Sorry I don’t know about a local source for kefir grains or scobies because I get all mine from Cultures for Health (kefir grains anyway, I don’t make kombucha much anymore, we like kefir soda better): https://kellythekitchenkop.com/fermented-foods” target=”_blank
But if you come to the chapter meetings, that’s a good place to ask those questions!
We have recently began digging into all the info out there on whole diets, and I have been absorbing all this info like a sponge! I love cheeseslave’s blog, and found yours through her…and was surprised and excited to find out that you live in Grand Rapids! We are on the Northwest side. We recently started buying our milk from Grassfield’s farm in Coopersville. That was the catalyst for our change in diet. Thank you so much for all your information! Is there anywhere local you can buy kefir grains or kombucha scobies? You can e-mail me directly also! Thanks again!
Just to be accurate, fluoride CAN be naturally found in water, and some communities have to de-fluoridate their water to get it to safe levels.
But that’s naturally found like you said, not a synthetic additive that is put into the water supply, you know?
FYI: I just added some links to Jason brand toothpastes that have no Fluoride OR SLS.
Unfortunately Tom’s of Maine is now owned by coca-cola. 🙁 https://geari.blogspot.com/2009/03/burts-bees-toms-of-maine-naked-juice.html
Not sure if that link went through:
Dangers of SLS: https://www.healthy-communications.com/slsmostdangerousirritant.html
Tom’s also uses propylene glycol in their deodorant. Propylene glycol is a form of antifreeze! And they say it’s safe on their website. 😛
I have still been using their toothpaste from time to time… I haven’t noticed a huge change in my teeth whether I use that or Tooth Soap. So I’m not sure if the glycerin makes a difference or not.
My teeth are healthy and strong — ever since I switched to a traditional foods diet, regardless of what kind of tooth paste I use.
That said, it’s probably smart to avoid SLS and propylene glycol, and of course fluoride. I just can’t say that I’m always good about avoiding all of this junk. I do try!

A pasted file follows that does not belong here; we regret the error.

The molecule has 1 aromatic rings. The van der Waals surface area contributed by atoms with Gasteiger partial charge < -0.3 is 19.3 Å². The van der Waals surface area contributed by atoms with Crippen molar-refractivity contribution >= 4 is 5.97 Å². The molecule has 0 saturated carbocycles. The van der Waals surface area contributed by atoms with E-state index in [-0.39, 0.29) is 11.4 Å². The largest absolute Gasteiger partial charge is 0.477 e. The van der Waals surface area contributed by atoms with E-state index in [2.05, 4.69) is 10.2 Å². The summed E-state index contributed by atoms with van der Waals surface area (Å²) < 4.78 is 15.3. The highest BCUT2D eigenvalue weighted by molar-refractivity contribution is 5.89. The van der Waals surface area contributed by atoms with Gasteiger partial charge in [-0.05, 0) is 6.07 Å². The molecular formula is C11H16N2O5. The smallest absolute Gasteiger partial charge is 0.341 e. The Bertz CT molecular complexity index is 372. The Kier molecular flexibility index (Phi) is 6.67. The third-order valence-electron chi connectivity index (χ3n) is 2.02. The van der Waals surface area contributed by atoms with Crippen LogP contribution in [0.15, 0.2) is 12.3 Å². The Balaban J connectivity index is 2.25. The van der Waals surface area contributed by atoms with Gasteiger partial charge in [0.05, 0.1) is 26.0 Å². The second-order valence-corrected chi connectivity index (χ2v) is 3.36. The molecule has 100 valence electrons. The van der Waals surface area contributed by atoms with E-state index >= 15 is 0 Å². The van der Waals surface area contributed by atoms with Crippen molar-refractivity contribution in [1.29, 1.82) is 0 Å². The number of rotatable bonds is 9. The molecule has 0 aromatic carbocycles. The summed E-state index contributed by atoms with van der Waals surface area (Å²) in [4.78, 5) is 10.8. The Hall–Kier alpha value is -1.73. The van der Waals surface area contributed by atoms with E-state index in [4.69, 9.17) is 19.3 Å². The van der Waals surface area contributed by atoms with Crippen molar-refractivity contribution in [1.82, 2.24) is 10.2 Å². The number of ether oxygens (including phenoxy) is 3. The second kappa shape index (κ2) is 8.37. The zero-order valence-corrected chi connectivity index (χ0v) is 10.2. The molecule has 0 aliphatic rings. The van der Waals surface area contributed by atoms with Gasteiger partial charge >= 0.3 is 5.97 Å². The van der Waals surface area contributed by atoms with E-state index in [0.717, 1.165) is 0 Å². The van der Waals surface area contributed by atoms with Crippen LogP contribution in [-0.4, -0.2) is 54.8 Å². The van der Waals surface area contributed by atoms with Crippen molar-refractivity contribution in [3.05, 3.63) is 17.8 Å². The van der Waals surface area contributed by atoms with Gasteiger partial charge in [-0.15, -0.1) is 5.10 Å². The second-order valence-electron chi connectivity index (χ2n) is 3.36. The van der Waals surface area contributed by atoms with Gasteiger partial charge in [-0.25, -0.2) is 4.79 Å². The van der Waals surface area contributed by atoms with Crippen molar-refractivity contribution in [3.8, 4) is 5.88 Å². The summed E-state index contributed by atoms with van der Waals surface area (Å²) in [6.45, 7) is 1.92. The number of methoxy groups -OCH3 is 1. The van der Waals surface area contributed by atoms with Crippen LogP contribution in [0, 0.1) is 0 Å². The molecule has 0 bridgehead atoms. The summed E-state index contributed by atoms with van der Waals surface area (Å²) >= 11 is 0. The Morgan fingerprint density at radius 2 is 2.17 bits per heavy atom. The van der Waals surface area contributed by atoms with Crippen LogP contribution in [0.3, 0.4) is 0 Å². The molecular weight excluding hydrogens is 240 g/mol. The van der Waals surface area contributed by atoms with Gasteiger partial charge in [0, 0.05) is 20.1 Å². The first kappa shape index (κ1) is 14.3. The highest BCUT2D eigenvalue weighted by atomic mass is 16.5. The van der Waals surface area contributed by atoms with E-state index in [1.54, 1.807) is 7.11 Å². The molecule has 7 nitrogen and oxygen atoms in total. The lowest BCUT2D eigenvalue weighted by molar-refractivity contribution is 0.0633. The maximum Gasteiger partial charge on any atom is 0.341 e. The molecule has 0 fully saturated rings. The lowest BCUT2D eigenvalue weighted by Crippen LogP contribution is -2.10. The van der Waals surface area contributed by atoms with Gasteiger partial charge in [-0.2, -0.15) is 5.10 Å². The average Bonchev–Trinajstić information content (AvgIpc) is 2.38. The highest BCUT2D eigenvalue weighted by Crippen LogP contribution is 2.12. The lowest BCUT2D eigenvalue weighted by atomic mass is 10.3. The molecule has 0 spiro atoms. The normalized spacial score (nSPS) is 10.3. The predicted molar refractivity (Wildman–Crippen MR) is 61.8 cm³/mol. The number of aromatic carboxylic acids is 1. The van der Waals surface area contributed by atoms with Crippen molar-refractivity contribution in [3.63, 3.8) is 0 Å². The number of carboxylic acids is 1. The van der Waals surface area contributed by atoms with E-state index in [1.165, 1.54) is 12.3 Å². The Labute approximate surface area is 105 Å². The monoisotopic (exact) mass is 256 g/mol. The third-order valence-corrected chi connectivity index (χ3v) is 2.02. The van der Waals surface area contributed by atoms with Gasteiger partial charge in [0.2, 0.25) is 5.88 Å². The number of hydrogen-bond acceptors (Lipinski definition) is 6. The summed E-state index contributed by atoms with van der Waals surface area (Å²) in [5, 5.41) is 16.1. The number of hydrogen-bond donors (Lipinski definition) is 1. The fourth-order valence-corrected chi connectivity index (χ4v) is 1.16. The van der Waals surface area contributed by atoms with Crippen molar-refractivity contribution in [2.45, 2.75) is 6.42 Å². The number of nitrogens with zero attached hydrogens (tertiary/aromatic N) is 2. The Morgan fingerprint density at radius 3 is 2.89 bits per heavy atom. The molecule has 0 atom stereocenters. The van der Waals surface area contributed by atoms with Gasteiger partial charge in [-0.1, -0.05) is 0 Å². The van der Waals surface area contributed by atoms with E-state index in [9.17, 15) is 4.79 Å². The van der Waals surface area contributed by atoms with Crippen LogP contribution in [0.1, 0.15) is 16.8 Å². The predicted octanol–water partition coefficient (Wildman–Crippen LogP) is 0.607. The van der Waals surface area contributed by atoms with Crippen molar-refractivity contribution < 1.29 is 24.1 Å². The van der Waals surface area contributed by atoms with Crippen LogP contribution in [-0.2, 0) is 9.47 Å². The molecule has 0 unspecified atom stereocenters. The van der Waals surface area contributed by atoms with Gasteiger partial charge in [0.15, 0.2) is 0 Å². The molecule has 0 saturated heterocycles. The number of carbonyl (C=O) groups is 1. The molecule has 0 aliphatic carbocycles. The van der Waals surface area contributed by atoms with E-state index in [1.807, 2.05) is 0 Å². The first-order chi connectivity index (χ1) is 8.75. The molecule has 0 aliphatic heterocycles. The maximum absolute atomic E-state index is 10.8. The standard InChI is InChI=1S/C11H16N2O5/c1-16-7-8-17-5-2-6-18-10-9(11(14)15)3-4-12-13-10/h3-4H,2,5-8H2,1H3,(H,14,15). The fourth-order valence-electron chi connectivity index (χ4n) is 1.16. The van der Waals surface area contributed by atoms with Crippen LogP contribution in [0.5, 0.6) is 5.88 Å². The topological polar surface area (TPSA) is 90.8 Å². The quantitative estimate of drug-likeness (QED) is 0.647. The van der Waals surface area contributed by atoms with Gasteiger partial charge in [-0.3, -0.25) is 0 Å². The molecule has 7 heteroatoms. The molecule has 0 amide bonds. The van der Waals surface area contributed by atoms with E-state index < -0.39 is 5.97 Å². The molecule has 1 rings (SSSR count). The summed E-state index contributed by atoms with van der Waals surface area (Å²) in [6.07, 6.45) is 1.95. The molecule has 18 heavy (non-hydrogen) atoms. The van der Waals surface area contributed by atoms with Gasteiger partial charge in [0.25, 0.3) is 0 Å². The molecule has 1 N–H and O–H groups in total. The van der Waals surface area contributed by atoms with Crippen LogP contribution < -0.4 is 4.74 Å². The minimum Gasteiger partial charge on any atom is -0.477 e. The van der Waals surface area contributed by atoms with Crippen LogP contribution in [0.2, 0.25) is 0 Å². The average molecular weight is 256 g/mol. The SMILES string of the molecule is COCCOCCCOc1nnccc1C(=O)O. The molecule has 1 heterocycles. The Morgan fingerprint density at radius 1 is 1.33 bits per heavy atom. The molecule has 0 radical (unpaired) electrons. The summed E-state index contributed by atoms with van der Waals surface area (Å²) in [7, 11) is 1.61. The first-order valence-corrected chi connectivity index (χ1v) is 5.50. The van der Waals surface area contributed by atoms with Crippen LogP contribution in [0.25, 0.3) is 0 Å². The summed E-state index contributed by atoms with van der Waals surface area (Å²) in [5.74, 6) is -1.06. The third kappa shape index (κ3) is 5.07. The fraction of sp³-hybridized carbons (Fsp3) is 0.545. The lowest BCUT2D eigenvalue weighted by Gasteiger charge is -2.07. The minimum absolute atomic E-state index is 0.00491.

Kelly the Kitchen Kop says
I just checked our Tom’s toothpastes and it said that the Sodium Lauryl Sulfate is derived from coconut oil, is that still bad? Sounds good to me, but I haven’t researched that specifically.
First I want to say that I LOVE your site and really enjoy getting you blog updates in my email. It always gives me so much to think about!
I would like to point out that the Tom’s brand of toothpaste always contains Sodium Lauryl Sulfate, which as far as I have researched is just a toxic sludge often added to shampoos and other products as a cheap sudsing agent. The best toothpaste I have found is Jason brand Healthy Mouth. Hope that helps!
I just want to add the Tom’s of Maine Cinnamint is the BEST flavor and gets sudsier than the other natural toothpastes I have tried. I’ve tried a handful of other ones. It will be my only toothpaste from now on. Thanks Kelly!
Update on the glycerin issue: I found this on the Tom’s of Maine site: https://www.tomsofmaine.com/toms/ifs/glycerin.asp
I tried searching for other information on the topic (that wasn’t from someone selling a product with it), but didn’t find much. After reading where Tom’s said their glycerin is derived from, I feel OK about it, so we’ll just stick with Tom’s.
Hi Ann Marie,
How nice to know your name now! (I couldn’t find it on your site, but was pressed for time the day I tried…)
Great comments, again!
We got a Reverse Osmosis system, but if we had to do it over, I think I’d look into some other type of filter that takes out the bad, but leaves in the minerals. (RO water takes out EVERYTHING except H2O.) I would start by researching at http://www.urbanhomemaker.com and go from there.
Thanks for the info on glycerin in toothpaste! Tomorrow while my son naps, I’ll try to do some more research on that and post what I find here as a comment. (First I need to get Friday’s post ready, so I’m not sure if I’ll get to it, soon though.)
I appreciate your comments!
Which water filtration system did you get? I am researching this and trying to figure out which one to buy.
Also, I have read that it is not good to use toothpaste containing added glycerin. I used to use Tom’s of Maine, too — until I found out about the glycerin issue. Apparently added glycerin creates a very glue-like sticky substance which is very hard to get off the teeth (notice how hard it is to get off of your sink!).
I have read that toothpastes containing added glycerin do not allow the teeth to remineralize.
I have recently switched to Tooth Soap:
It is also fluoride free.
You can also brush with Dr. Bronner’s soap (although I don’t like the taste) or just water and sea salt. The sea salt is really good because of the minerals. I use baking soda once a week or so to brighten my teeth.
I looked up the ingredients for Tooth Soap on their website…
Ingredients Gel: Saponified Olea europaea (organic extra virgin olive oil) and cocos nucifera (organic coconut oil), spring water Original Himalayan Crystal Salt